The Norwegian Refugee Council has signed an agreement with the World Meteorological Organization to send experts into the field to increase the capacity of national institutions to develop climate information and products that will help vulnerable African countries to cope with climate change, extreme weather and uncertain rainfall patterns.
Under the Memorandum of Understanding, the Norwegian Refugee Council (NRC) will loan meteorologists, hydrologists and other qualified personnel to help with the practical operationalization of the Global Framework for Climate Services (GFCS). This is a multi-partner international initiative, spearheaded by WMO, to improve the provision and use of climate services like seasonal outlooks and drought monitors. The priority focus is on agriculture and food security, disaster risk reduction, water management, health and energy.
“Norway has always been a leader and played a decisive role in the Global Framework for Climate Services,” said WMO Secretary-General Michel Jarraud. “The challenge of climate change is so big that no one country or organization can address it alone. There need to be partnerships. The number of partners is growing fast. Expectations are also growing. There is an impatience that things have to move quickly. But we have to do it in a sustainable manner, he said.
“Millions of people in Africa are vulnerable to droughts, floods and other extreme weather events which could destroy crops and lead to lack of food, more poverty, displacement and ultimately a humanitarian crisis,” said Jan Egeland, Secretary-General of the Norway Refugee Council, which operates an Expert Deployment roster called NORCAP. “The cooperation between WMO and NRC/NORCAP experts aims to give vulnerable groups such as farmers, the information they need in time to take necessary precautions, so that they can adapt and reduce the risk of their livelihoods being damaged,” said Mr Egeland.
Human capacity and technical skills
One of the main aims of the GFCS is to increase and improve interactions between climate service providers and those who make use of the services in order to increase the uptake and effective use of climate information.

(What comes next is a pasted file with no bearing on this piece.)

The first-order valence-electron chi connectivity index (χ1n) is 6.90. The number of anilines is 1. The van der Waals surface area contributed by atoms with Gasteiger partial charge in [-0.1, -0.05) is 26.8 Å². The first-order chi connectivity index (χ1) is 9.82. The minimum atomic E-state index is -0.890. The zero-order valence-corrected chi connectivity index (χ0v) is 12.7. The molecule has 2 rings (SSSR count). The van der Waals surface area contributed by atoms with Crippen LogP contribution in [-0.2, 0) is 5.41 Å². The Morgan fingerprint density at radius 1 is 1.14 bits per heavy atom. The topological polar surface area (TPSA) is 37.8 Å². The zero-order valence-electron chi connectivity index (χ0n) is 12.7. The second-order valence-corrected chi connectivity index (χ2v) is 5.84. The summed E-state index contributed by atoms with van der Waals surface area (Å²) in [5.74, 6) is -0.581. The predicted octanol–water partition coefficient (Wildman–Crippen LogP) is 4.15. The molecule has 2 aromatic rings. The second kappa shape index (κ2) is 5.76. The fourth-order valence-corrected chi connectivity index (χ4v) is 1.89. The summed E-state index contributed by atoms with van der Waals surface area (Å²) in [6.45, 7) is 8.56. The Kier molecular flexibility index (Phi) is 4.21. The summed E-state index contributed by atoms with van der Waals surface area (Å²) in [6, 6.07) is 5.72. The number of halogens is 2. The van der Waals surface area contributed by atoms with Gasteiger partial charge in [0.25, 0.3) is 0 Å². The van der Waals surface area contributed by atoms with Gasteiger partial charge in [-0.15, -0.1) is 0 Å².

For example, meteorological services can often predict the late onset of the rainy season but this information does not reach the farmer on the ground who needs it most. Similarly there has traditionally been little dialogue between meteorologists and the health sector even though climate is closely linked to water and mosquito-born diseases and under-nutrition.
This is now changing thanks to the GFCS which acts as an umbrella for a wide number of organizations including WMO, the World Health Organization, World Food Programme, Food and Agriculture Organization, UN Institute for Training and Research and the International Federation of Fed Cross and Red Crescent Societies.
Under the agreement, the NRC will send experts to work in African countries as well as in regional climate centres to strengthen the human capacity and technical skills and thereby ensure the long-term sustainability of projects.
“ It makes an essential difference for people in these areas to know if it will be very hot or very wet – if they will have enough water for the cattle or to the population overall,” said NORCAP-deployee Serge Soubeiga, who will be based in the regional office of the Food and Agriculture Organization in Dakar and support the strengthening of climate services in Niger and Burkina Faso.
“The problem today is that people don’t understand the climate and weather information that is provided to them. GFCS can have an important role in building resilience by tailoring climate information to the needs of ordinary citizens, said Mr Soubeiga.
Norway is already one of the main donors to the GFCS, supporting flagship multi-agency programmes in Malawi and Tanzania.
Mr Egeland led the High-Level Task Force which laid the foundations for the GFCS.